I was, however, looking for some rovings from primative breeds. I have a list in mind for some of the breeds I would like to try including: Icelandic, Shetland, Jacob, Manx Loaghtan, Karakul, Soay, Heberdean and Merino. I realize there are other breeds out there that have been around for a long time, but these are the ones I want to start with. I had already had the opportunity to spin Shetland, Karakul and merino. When we got to the show, I was also introduced to the breed of North Ronaldsay sheep. I was lucky enough to score some rovings from North Ronaldsay, Jacob, Heberdean and Icelandic.
This picture shows some of the rovings I purchased. Starting at the dark one on the top left and proceeding clockwise they are: Heberdean, a mixed color ball of Jacob, a light grey North Ronaldsay, a moorit Icelandic and a white lamb Icelandic. As you can see from the picture I have already started spinning some of the white Icelandic and the N. Ronaldsay. I went to the show with a friend of mine who also has some Soay and Manx Loaghtan at home, and promised to ive me a small amount to play with.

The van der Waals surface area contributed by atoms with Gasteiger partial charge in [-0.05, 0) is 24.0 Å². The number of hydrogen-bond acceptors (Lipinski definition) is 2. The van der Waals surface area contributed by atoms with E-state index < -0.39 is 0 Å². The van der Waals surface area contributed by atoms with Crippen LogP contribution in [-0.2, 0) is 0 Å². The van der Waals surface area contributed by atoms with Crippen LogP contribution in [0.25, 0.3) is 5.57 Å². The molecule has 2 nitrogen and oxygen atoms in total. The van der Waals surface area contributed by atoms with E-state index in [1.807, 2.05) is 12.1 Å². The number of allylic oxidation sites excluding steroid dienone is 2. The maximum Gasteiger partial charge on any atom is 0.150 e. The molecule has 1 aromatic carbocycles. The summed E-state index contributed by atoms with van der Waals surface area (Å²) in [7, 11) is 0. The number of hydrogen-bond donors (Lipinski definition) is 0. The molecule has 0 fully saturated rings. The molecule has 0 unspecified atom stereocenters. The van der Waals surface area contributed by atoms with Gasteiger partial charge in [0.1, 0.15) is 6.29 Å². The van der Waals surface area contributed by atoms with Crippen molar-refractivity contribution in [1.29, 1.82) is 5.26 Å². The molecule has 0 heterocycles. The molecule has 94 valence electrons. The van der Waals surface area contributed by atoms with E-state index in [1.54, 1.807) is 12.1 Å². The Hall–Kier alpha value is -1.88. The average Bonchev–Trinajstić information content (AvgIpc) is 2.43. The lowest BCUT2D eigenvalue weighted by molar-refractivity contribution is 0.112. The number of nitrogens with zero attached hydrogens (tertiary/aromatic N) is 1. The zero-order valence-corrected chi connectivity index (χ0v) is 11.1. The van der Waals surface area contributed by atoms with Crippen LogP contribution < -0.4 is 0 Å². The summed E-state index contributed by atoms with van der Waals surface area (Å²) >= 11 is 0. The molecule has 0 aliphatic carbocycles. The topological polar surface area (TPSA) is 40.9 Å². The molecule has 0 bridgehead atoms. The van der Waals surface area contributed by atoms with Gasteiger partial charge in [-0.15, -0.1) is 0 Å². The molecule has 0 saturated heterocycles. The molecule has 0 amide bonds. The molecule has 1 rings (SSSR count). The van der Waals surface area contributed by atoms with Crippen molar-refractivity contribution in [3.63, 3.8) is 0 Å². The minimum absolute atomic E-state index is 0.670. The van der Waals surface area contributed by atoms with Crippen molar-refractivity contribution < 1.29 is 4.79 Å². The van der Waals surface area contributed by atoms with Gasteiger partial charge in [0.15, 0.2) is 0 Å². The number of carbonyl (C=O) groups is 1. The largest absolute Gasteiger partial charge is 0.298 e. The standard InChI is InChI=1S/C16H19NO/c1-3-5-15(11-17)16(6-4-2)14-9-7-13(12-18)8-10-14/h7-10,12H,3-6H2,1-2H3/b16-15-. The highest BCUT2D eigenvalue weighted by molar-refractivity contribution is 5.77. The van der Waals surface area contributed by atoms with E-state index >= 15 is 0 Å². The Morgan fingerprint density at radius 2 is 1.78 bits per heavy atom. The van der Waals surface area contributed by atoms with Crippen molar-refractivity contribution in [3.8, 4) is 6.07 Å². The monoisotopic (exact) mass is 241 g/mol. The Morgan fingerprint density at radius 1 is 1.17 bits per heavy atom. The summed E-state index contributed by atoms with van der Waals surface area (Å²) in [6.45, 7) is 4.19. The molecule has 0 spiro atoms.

I am going to spin them all on a drop spindle. At this point I am most familiar with a top whorl spindle so I will be using those eventhough I am trying to replicate a medieval mindset and top whorls were not that common. That is what I learned on, and therefore I am going to use them for now so the differences in the yarn will not be due to my learning a new technique.
There are some very obvious differences that are immediately apparent just from handling the rovings. The Heberdean and the Karakul are both very harsh, scratchy wool, clearly useful in making rugs, blankets or heavy outerwear. The Karakul was so scratchy, it was painful to drape around my neck. On the other extreme, the Merino is very soft. The specific Merino I had did not take dye very well though.
Anyway, there is a lot of spinning, and dyeing to do to compare these varieties. I look forward to working with them in the near future.